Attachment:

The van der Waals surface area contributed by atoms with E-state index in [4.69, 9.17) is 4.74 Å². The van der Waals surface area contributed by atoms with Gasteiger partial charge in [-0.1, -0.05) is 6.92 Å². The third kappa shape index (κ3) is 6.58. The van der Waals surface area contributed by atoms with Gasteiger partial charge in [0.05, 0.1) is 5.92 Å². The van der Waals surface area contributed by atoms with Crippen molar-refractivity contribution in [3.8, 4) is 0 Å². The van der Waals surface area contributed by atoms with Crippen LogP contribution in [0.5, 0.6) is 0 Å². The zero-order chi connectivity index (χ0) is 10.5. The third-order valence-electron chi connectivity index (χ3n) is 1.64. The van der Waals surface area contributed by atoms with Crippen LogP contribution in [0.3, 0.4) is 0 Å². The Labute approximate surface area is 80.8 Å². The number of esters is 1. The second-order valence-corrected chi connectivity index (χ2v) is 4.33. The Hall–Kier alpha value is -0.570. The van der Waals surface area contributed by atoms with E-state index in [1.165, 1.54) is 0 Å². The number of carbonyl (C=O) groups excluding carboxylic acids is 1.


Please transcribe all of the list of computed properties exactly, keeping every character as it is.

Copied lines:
The van der Waals surface area contributed by atoms with E-state index in [4.69, 9.17) is 4.74 Å². The van der Waals surface area contributed by atoms with Gasteiger partial charge in [-0.1, -0.05) is 6.92 Å². The third kappa shape index (κ3) is 6.58. The van der Waals surface area contributed by atoms with Gasteiger partial charge in [0.05, 0.1) is 5.92 Å². The van der Waals surface area contributed by atoms with Crippen molar-refractivity contribution in [3.8, 4) is 0 Å². The van der Waals surface area contributed by atoms with Crippen LogP contribution in [0.5, 0.6) is 0 Å². The zero-order chi connectivity index (χ0) is 10.5. The third-order valence-electron chi connectivity index (χ3n) is 1.64. The van der Waals surface area contributed by atoms with Crippen LogP contribution in [0.3, 0.4) is 0 Å². The Labute approximate surface area is 80.8 Å². The number of esters is 1. The second-order valence-corrected chi connectivity index (χ2v) is 4.33. The Hall–Kier alpha value is -0.570. The van der Waals surface area contributed by atoms with E-state index in [1.165, 1.54) is 0 Å². The number of carbonyl (C=O) groups excluding carboxylic acids is 1.